1886, SW Oregon: As soon as I sell my crap I will potlach

Did this mean a “crop” from a farm?

It may have been on purpose, as a dialect pronunciation of that word. You find that in published quotations and imitations of various people’s speech in the same era, from African-Americans to Scottish people.

I doubt this “crap” is a synonym for the s-word. The earliest known occurrence of that, in the research of the trusty etymonline, was later, in 1898.

crap potlach

The following is a sample of the way THE REVIEW is growing, many more of which would be very acceptable to us. “Mr. EDITOR, please send me THE REVIEW and as soon as I sell my crap I wil[l] potlach.” Corvallis, Or.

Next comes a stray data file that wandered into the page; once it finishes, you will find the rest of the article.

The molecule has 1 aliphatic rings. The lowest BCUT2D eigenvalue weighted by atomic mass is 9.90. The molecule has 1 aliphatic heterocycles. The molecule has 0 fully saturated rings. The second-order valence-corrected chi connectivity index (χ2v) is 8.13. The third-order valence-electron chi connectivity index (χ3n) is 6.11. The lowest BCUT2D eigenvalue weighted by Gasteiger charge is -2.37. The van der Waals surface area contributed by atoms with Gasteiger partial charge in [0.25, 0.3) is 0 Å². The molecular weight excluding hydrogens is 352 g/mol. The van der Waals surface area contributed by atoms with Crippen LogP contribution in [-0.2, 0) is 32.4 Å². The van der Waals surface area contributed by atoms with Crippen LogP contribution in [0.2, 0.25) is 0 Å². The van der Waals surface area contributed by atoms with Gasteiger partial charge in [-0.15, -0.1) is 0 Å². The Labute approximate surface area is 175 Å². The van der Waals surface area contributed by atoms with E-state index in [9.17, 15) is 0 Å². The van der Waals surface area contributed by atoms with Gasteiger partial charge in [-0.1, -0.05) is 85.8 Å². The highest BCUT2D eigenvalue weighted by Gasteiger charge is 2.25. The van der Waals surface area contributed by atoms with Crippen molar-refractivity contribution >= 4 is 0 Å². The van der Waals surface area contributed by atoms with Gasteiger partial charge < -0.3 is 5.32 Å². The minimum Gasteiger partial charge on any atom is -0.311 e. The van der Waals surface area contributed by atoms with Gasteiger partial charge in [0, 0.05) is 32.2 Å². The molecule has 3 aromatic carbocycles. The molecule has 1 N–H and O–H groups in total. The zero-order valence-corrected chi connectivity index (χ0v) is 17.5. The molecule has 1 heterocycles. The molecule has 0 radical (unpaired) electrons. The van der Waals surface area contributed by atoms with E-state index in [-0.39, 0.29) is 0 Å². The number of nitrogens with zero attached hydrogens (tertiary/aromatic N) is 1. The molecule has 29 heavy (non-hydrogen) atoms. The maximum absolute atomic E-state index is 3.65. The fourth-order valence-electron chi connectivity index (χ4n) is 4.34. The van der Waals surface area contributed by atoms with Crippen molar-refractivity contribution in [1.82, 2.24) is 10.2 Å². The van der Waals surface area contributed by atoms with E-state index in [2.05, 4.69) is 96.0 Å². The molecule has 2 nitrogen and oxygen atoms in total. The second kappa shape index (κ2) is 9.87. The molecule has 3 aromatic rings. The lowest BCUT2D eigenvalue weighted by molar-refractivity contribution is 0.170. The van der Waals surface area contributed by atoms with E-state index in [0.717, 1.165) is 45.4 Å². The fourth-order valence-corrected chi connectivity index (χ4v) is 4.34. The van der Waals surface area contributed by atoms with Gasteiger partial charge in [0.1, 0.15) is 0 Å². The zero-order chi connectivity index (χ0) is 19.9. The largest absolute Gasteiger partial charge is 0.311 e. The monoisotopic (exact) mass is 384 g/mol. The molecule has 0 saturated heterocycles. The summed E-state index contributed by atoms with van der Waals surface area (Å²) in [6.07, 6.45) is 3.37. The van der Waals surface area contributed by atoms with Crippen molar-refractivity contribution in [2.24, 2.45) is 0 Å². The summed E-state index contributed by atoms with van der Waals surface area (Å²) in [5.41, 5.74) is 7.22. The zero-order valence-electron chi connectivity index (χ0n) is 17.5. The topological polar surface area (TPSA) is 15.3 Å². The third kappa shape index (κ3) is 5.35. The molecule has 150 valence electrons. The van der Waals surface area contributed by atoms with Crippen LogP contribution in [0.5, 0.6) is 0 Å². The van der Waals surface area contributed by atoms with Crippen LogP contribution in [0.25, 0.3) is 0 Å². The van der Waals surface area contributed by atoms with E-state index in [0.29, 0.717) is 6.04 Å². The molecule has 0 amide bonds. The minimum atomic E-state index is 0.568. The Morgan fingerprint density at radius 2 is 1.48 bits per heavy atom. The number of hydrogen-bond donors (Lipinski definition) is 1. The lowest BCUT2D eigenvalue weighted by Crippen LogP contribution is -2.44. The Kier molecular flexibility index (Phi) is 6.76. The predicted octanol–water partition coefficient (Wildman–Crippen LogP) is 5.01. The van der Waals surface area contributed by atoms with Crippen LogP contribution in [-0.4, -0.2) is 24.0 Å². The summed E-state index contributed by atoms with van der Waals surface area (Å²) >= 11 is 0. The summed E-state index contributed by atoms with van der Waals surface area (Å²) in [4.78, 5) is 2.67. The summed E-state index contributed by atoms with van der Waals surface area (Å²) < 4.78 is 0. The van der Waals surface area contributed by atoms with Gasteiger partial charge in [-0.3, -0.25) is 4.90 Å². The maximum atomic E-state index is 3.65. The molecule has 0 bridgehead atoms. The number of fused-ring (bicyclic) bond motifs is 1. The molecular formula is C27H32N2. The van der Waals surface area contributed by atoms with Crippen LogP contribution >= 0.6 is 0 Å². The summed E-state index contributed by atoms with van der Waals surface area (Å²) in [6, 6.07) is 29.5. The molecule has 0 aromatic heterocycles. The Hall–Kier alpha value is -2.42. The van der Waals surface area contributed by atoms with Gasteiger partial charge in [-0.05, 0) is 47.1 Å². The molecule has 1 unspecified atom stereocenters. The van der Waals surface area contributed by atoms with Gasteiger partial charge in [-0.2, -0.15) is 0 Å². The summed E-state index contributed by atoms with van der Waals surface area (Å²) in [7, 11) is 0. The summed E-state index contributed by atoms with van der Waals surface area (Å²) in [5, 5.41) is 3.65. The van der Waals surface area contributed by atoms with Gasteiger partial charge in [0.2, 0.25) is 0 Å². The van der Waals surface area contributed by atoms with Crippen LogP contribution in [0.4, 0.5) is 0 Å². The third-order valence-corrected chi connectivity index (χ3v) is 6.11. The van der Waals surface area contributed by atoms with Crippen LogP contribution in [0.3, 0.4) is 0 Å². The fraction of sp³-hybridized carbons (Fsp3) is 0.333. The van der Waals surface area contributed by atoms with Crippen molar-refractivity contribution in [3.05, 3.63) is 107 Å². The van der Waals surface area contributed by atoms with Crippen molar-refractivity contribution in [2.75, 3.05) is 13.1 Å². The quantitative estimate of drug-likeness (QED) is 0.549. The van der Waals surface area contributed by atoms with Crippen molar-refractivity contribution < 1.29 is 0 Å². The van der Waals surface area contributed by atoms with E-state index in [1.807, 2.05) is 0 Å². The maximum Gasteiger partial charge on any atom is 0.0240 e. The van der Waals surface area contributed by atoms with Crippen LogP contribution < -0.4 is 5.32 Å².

— from the Roseburg (OR) Review of October 22, 1886, page 3, column 3

What our news clipping of the day does confirm is that English speakers in southwest Oregon had already borrowed the Chinuk Wawa word pá(t)lach ‘give’.

We’ve already discovered that a lot of people expressed ‘pay’ as pá(t)lach dála, literally ‘give money’. This farmer was writing a clipped version of that phrase.

qʰata mayka təmtəm?
What do you think?